MINNEAPOLIS (WCCO) — A Minnesota father who lied for months about the disappearance of his 10-year-old son, admitted Monday that he killed the boy, then asked for the community’s forgiveness.

Pierre Collins pleaded guilty Monday to killing his son, Barway, back in March. He’ll now spend 40 years in prison.

On March 19th, Crystal police first mentioned a boy named Barway Collins who disappeared from his apartment after school.

“Ten-year-old Barway Edwin Collins was reported missing by his dad, Pierre Collins,” Crystal Police Chief Stephanie Revering said during a March 19 press conference.

In the days that followed Pierre played the role of concerned father.

“We appreciate the effort to get our son back,” Collins said during an interview on March 22.

He talked to the media repeatedly, each time, denying involvement while highlighting his willingness to help police.

“Pierre Collins has nothing to do with his son disappearing,” Collins said during an interview on March 23.

“I did my DNA swab just to bring my son home. I’m doing everything needed to bring my son home,” Collins said during a March 25th interview.

But investigators started to view Pierre as a suspect. Surveillance video from Barway’s bus was their first clue. In the video, Barway can be heard saying “There’s my dad. Oh, my uncle’s here too.”

Over the next three weeks, the community searched along the Mississippi River. Then on April 11, a boy scout troop found a boy’s body bound in duct tape.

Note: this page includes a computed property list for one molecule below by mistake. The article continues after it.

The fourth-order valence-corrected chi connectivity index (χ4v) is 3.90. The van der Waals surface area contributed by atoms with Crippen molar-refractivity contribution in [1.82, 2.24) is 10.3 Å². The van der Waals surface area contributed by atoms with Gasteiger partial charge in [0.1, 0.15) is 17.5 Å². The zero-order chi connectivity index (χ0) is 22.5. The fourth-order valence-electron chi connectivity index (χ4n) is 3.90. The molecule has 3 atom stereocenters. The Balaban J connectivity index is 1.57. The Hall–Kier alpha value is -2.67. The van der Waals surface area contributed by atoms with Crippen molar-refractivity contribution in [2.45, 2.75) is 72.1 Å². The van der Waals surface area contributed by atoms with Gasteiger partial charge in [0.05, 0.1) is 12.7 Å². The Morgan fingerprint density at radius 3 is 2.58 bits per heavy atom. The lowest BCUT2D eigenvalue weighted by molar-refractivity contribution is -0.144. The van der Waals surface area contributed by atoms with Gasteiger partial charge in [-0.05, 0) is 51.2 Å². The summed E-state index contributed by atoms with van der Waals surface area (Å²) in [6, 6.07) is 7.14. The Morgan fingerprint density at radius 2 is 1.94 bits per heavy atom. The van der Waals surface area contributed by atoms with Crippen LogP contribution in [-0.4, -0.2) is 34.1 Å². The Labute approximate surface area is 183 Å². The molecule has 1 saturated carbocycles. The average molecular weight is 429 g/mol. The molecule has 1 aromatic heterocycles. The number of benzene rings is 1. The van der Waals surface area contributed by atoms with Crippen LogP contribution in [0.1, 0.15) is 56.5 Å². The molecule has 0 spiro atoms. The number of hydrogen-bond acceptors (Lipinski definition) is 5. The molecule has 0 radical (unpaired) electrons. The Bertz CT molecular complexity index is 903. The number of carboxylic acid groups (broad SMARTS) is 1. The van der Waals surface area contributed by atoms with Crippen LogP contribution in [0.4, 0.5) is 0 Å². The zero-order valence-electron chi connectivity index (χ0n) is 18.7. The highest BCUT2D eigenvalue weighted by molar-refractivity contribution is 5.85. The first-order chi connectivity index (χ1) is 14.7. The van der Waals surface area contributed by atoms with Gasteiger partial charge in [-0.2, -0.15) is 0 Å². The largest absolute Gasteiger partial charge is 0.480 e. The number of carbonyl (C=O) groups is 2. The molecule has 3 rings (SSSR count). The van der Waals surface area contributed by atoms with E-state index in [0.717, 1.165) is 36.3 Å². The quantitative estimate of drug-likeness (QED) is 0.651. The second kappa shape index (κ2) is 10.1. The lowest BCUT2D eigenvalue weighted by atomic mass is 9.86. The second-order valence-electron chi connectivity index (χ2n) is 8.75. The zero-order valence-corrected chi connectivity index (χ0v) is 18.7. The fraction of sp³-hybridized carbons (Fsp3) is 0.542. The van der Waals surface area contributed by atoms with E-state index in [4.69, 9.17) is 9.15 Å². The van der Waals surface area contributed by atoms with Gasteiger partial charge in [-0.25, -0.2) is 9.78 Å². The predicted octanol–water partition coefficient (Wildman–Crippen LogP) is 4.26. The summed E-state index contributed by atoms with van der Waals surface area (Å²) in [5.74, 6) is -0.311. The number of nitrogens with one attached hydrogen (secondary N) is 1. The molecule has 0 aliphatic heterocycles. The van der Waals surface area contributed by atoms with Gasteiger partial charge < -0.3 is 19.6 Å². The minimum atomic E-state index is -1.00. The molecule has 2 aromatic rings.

Two days later, police arrested Collins and charged him with 2nd degree murder. Six weeks later, a grand jury indicted him on first degree murder.

“None of us can explain or comprehend how a father could kill his son,” Hennepin County Attorney Mike Freeman said.

Monday morning, Pierre Collins told the court about Barway’s final hours. He admitted that he struck the boy, knocked him unconscious and threw his body in the river.

For Barway’s family the guilty plea brings closure but not forgiveness.

“I want justice for Barway and I got justice for Barway today,” Barway’s mother Louis Karluah said.

Barway’s mother and family still question whether someone else was involved. The Hennepin County attorney believes Pierre acted alone.

In the months after Pierre’s arrest, WCCO learned that Child Protective Services had investigated him for allegations of abuse against his other children. Officials with CPS say they always review cases like this and, once the criminal proceedings are over, there is also a formal review by the county and state.

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